Before "Reading Lolita In Tehran"

Azar Nafisi is writing an earlier memoir about her dysfunctional family, especially her parents. Like Doris Lessing's "Alfred and Emily" and Julia Blackburn's "The Three of Us", this story is one of surviving one's parents. The author came from a mid-level political family and their is the backstory of Iranian history in the last century. The writing is crisp and riveting -- the abuse on numerous levels and her perception of her mother as an emotional controlling monster. After reading this book, the reader should turn to her tale about her later life : "Reading Lolita in Tehran".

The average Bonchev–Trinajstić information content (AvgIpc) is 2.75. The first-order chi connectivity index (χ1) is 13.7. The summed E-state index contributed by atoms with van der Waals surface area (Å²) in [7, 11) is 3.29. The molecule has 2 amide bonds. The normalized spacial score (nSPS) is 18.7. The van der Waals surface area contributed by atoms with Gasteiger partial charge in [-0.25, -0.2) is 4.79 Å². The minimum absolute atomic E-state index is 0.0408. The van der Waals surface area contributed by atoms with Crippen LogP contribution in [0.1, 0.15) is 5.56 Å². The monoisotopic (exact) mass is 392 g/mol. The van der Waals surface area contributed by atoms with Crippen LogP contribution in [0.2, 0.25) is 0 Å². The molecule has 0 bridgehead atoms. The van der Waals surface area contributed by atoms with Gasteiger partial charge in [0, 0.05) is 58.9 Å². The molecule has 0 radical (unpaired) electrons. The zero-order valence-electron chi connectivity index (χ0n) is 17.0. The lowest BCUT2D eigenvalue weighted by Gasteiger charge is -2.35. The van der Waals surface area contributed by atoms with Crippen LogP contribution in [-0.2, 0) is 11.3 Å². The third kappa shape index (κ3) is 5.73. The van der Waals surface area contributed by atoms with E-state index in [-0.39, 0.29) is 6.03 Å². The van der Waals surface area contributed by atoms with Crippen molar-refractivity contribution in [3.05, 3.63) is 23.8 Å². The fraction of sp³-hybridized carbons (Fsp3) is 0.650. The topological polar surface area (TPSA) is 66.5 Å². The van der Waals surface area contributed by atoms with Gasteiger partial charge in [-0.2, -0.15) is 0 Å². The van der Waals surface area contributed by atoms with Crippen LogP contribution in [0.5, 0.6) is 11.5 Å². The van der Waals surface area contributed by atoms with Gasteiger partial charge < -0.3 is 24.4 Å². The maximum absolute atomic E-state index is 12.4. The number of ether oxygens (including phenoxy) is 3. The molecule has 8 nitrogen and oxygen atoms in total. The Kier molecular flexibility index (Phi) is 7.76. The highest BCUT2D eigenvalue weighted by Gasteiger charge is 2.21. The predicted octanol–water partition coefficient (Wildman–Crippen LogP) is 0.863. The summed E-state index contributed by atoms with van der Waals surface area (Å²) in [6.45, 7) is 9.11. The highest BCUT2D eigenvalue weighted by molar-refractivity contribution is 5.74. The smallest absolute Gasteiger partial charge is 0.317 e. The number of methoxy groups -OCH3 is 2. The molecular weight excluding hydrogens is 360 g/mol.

A Personal Story

Though I very much enjoyed "Reading Lolita In Tehran," Nafisi's new book, "Things I've Been Silent About" surpasses her first on nearly every level. She still tells the story of her live in conjunction with the books and stories that matter most to her, but "Things I've Been Silent About" is a far more personal tale. You feel that she is letting you into a life she was hesitant to speak of before, and the revelations that take place in the telling are heartbreaking and endearing. Her struggle with her parents, her place between the two of them, is masterfully told. The hesitation she feels being there, as well as the favoritism she shows her father in many cases, closes any gaps one might have in relating to her story. Most children favor one family member over another at some point, and usually there is some sort of guilt that goes with that favoritism. I'm rambling a bit, but I can't help it. This book moved me in ways her first book did not. In the end I hardly know what to say, except that you should read it.